In Virginia Woolf’s infamous essay on females and fiction, A Room of One’s Own, one of the most potent points Woolf raises is about is how negatively women’s relationships have been portrayed in literature. Up until the point when she was writing in the 1920s, she argued, fiction was almost exclusively written by men and – as a result – the women depicted were almost exclusively in relation to men too. What’s more, when women were shown to have relationships with other women – aside from when those women were related – these relationships were almost entirely combative, riddled with jealousy, sabotage and betrayal.
Ninety years later, women are writing more books than ever but how much has this shift changed the way that female relationships are portrayed? It would be easy to argue, not that much! More often than not, even those friendships which begin fondly still turn sour. The Girls by Emma Cline, Girls on Fire by Robin Wasserman and Dare Me by Megan Abbott are a few recent hits where women are at odds. Whilst competition and back-stabbing makes for great drama, we all know that this doesn’t fully reflect the female experience in real life. So to balance the scales, we’ve picked five of the most fabulously awesome and supportive female friendships that literature has to offer…
Beaches by Iris Rainer Dart
Cee Cee Bloom is a loudmouthed, spunky 10-year-old from the Bronx with dreams of being a Hollywood actress. Bertie White is a timid 7-year-old from Pittsburgh who wants to be a mother. They meet by chance in Atlantic City and promise write. What follows is a friendship that spans thirty years; one that starts with simple letters between children but becomes an extraordinary, life-long bond. They reunite over the years – always at the ocean – their friendship weathering love affairs, jealousy, missed opportunities, crushing disappointment, loneliness and perceived betrayals, in bursts of emotion they’ve had nothing to do with but repress in their times apart. This is an energetic, warm and funny novel that will leave you reaching for the tissues.
Girls of Riyadh by Rajaa Alsanea
Girls of Riyadh is an exposé of the life and loves of four privileged twentysomething women, looking for happiness in Riyadh. It is often described as the Saudi version of Sex and The City, in which designer handbags and nose-jobs are converted like diamonds but interactions with men are much harder to engineer. It was banned in Saudi Arabia when it was published in 2005 so – of course – then became an international bestseller, but it actually gives politics a wide berth, focusing instead on how women here fall swiftly and madly in and out of love just like women everywhere else. Written as a series of emails between the women, it is a sharp-tongued, sassy and subversive story about friendship, love, lust and hypocrisy, in a society where repression feeds rather than suppresses desire.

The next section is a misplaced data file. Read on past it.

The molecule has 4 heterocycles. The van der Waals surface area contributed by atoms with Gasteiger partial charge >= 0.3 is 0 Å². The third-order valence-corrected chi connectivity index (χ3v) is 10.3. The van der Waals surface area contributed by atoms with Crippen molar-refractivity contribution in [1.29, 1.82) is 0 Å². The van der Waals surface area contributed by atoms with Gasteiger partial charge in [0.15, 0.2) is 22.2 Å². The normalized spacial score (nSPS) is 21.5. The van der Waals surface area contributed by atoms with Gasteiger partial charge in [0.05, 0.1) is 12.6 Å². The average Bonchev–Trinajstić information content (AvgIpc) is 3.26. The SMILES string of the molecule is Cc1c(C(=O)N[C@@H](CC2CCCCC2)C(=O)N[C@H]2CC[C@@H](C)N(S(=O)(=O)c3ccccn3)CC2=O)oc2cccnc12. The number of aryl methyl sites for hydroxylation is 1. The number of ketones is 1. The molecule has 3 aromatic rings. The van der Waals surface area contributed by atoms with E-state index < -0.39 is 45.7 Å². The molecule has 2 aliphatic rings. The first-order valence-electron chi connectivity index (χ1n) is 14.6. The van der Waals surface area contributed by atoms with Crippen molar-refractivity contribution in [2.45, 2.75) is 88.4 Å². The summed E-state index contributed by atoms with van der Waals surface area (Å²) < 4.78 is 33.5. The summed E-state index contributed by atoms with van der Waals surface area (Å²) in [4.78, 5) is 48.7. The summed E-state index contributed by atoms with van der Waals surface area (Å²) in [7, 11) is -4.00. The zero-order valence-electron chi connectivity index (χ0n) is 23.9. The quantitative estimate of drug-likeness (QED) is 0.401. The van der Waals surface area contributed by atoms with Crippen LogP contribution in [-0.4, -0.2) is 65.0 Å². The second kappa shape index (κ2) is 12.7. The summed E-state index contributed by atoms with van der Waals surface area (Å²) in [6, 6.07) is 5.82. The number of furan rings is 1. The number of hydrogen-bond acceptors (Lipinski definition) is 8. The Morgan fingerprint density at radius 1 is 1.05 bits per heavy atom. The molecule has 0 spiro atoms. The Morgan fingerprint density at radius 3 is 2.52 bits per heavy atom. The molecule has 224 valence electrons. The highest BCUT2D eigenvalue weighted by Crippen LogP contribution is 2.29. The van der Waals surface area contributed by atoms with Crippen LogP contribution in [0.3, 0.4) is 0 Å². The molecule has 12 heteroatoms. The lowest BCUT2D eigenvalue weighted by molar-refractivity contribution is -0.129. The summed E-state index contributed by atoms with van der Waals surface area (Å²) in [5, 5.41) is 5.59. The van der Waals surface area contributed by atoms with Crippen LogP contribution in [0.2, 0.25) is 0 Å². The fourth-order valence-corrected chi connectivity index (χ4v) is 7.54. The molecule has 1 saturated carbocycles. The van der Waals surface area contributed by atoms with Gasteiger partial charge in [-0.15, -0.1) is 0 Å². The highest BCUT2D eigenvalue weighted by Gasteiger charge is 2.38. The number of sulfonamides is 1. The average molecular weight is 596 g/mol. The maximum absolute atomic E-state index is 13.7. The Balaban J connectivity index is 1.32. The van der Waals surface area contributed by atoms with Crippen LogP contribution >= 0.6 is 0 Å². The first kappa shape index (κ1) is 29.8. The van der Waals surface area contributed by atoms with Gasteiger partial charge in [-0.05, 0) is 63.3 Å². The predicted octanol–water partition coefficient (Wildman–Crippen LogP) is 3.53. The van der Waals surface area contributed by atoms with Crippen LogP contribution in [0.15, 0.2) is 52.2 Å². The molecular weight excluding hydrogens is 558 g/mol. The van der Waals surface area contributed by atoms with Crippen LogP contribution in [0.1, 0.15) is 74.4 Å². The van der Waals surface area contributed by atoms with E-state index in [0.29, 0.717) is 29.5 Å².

The Girls of Slender Means by Muriel Sparks
First published in the 1960s, The Girls of Slender Means is a small novel but a firecracker, slight enough to be read in one sitting but that stands strong against the winds of time. It follows a group of young, single women living in together in post-war London, working as secretaries and clerks, bickering over dresses and suitors, and trying to pretend the war never happened. Sparks writes with piercing wit but the darkness of her subject matter is never far away. The women are impulsive, fearless and bewildered in that way that only comes with youth, but each is struggling to hide secrets far greater than their years. This is a book about the end of innocence, and – with new awareness of the world and themselves – how the dynamics of friendship and its value change.
The Joy Luck Club by Amy Tan
In 1949, four Chinese women who had recently immigrated to San Francisco start The Joy Luck Club to eat dim sum and play mah-jong. Forty years later, their meetings have become more than just an opportunity to giggle and gossip. The women are still outsiders in America, clinging to fading memories of their homeland and uncertain in their search for a new cultural identity. The novel’s structure cleverly emulates a mag-jong game, with four parts and sixteen interlinking chapters that reveal the women’s individual tragedies and their fraught relationships with their westernized daughters as they grapple to reconcile the present with the past. Written with tenderness, empathy and straightforward prose, this is a novel about overcoming the enormity of change in your life, and of raising friends up.
A Thousand Splendid Suns by Khaled Hosseini
Mariam and Laila – two Afghani women married to the same vile husband – ought to be enemies. Mariam is twenty years Laila’s senior, bitter in her childlessness and subject to constant physical and emotional abuse from overbearing Rasheed. Laila is privileged by comparison, young, smart and fertile as she is. Yet from where their relationship begins as confrontational, it evolves into an inspirational, fiercely protective friendship, where connection is found in shared terrors and decimated aspirations, where they face their captor together and which ultimately saves their lives. This is a beautiful, brutal tale of fear, loss and what it means to be family – and the heroism that the deepest friendship can inspire.